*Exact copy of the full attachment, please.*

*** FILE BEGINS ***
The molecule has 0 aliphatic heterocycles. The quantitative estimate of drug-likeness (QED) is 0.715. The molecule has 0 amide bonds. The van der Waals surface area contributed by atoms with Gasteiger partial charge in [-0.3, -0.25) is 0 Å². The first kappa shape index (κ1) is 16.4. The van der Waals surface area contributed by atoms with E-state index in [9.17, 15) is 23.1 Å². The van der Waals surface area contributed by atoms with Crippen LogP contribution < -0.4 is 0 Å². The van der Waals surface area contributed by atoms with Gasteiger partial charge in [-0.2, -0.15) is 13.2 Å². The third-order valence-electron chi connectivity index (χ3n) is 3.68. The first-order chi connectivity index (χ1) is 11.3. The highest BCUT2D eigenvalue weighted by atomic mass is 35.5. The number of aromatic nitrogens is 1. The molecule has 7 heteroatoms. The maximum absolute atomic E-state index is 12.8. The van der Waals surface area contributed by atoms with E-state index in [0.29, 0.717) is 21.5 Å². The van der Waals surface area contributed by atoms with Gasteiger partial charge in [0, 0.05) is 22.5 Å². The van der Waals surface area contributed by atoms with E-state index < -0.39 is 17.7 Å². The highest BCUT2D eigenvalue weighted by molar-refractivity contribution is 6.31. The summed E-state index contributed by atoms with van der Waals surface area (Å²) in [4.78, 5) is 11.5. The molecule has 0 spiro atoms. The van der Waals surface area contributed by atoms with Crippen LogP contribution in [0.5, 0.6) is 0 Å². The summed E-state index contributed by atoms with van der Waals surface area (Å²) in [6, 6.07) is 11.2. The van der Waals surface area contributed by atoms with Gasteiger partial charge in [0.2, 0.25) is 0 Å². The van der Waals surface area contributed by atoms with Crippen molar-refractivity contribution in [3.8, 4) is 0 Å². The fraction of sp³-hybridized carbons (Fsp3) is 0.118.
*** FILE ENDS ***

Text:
The molecule has 0 aliphatic heterocycles. The quantitative estimate of drug-likeness (QED) is 0.715. The molecule has 0 amide bonds. The van der Waals surface area contributed by atoms with Gasteiger partial charge in [-0.3, -0.25) is 0 Å². The first kappa shape index (κ1) is 16.4. The van der Waals surface area contributed by atoms with E-state index in [9.17, 15) is 23.1 Å². The van der Waals surface area contributed by atoms with Crippen LogP contribution < -0.4 is 0 Å². The van der Waals surface area contributed by atoms with Gasteiger partial charge in [-0.2, -0.15) is 13.2 Å². The third-order valence-electron chi connectivity index (χ3n) is 3.68. The first-order chi connectivity index (χ1) is 11.3. The highest BCUT2D eigenvalue weighted by atomic mass is 35.5. The number of aromatic nitrogens is 1. The molecule has 7 heteroatoms. The maximum absolute atomic E-state index is 12.8. The van der Waals surface area contributed by atoms with E-state index in [0.29, 0.717) is 21.5 Å². The van der Waals surface area contributed by atoms with Gasteiger partial charge in [0, 0.05) is 22.5 Å². The van der Waals surface area contributed by atoms with E-state index < -0.39 is 17.7 Å². The highest BCUT2D eigenvalue weighted by molar-refractivity contribution is 6.31. The summed E-state index contributed by atoms with van der Waals surface area (Å²) in [4.78, 5) is 11.5. The molecule has 0 spiro atoms. The van der Waals surface area contributed by atoms with Crippen LogP contribution in [0.5, 0.6) is 0 Å². The summed E-state index contributed by atoms with van der Waals surface area (Å²) in [6, 6.07) is 11.2. The van der Waals surface area contributed by atoms with Gasteiger partial charge in [0.2, 0.25) is 0 Å². The van der Waals surface area contributed by atoms with Crippen molar-refractivity contribution in [3.8, 4) is 0 Å². The fraction of sp³-hybridized carbons (Fsp3) is 0.118.